I found this Sears Craftsman Shaper Model No. 103.23920 at a garage sale for $50.00. My first thought was,
even if I can not fix it the 1 HP motor is worth more than that on Ebay. It was made for Sears by the
King-Seeley Corp about 1953 and came complete with rust and 5 sets of cutter heads that needed sharpening.
The shaper was made to use either a 1/2 or 3/4 HP electric motor, the original misguided owner decided to make
it heavy duty by using a 1 HP motor. The base of the motor was too big for the shaper motor mount, so Rube
Goldberg just bought some longer bolts and bolted it on with the drive shaft setting at about 10 degrees from
being parallel with the driven shaft. This resulted in the height adjustment on the spindle being unusable and
the spindle rusting in place. I pressed the Spindle out of the mount, cleaned it up and rebuilt the badly chewed
up end and turned it down to hold a new driven pulley that I drilled and tapped to hold two extra set screws in
the bottom of the v groove. The set screws are equally spaced 1/3 of the diameter around the pulley. Here is
a picture of adapter plated that I bolted to the mount and motor to get the two shafts parallel. I always knew that building adapter plates to bolt a 33 Ford Sedan transmission to a J27 Oldsmobile V8 with a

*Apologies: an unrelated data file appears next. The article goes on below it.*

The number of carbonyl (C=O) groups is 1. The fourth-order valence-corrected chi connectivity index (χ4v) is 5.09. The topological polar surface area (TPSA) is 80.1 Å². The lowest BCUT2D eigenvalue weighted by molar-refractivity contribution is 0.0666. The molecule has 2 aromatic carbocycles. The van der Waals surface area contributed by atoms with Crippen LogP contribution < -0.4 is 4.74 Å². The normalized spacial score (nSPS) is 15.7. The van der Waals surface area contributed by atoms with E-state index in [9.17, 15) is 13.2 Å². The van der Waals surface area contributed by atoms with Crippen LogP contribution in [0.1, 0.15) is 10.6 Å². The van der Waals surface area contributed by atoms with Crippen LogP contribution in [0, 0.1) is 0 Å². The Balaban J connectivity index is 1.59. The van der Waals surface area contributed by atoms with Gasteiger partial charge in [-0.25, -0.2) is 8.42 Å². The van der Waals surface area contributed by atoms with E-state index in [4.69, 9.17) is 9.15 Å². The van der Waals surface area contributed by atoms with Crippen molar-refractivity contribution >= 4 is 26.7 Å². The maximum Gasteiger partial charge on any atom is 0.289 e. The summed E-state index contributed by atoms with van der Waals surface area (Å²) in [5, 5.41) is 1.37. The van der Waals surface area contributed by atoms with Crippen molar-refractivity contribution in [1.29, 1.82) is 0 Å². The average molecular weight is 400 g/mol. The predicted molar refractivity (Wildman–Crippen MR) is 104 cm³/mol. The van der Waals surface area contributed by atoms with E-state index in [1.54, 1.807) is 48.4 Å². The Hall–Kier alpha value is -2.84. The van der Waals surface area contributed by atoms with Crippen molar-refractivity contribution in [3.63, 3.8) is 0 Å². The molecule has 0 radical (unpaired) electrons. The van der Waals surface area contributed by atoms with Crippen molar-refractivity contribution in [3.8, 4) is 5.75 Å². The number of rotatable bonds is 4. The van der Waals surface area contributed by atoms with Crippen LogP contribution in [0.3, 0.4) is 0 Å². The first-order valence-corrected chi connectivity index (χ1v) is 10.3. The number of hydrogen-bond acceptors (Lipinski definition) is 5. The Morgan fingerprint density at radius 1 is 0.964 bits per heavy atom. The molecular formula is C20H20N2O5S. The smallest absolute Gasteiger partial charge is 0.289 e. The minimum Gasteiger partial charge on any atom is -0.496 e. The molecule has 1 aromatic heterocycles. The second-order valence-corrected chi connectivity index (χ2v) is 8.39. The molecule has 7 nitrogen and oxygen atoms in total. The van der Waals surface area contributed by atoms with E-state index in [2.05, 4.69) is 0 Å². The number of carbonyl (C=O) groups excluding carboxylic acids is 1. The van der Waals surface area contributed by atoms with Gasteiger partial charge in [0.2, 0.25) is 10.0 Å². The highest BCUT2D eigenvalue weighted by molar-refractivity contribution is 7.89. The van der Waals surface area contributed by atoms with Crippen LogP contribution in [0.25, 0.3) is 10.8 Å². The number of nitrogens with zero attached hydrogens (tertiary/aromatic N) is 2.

tri carb set up would help me in the future.
The large flat drive pulley allows the belt to ride up and down on the pulley as you raise and lower the spindle
with the cutting heads to adjust your cutting height. I built a dust collection chute to hook up to my
home built dust collection system on the 4” connection. I left the original switch on the motor, just added a
new three wire cord to replace old two wire relic.
I took the old stand apart and repainted it, used new fasteners and used some laminated lumber I had
for a shaper mounting base and made a shelf out of plywood edged with some two by four pine I had
laying around. I added wheels to make it movable and have not added the levelling feet yet. The wood
is finished in BLO. I put new bearings in the spindle and refinished the two faces on the individually
adjusted halves of the fence with BLO. I have sharpened the cutting heads, and may add a few more and
use it to replace some of my router table tasks. I spent about $75.00 total and about 40 hours of play
on this project and since my better half has informed me I have spent more time working on tools than
using them, and have not done much except tear out my old cast iron fireplace and 5 X 6 foot rock hearth,
with the 6 X 8 FT back wall and 3 ft dividing wall and replace it with a new built in fireplace with cherry
mantle. I should maybe quit playing and go back to work.
As ever, Gus the 71 year young laborer trying to become an apprentice carpenter.
-- As ever, Gus-the 78 yr young apprentice carpenter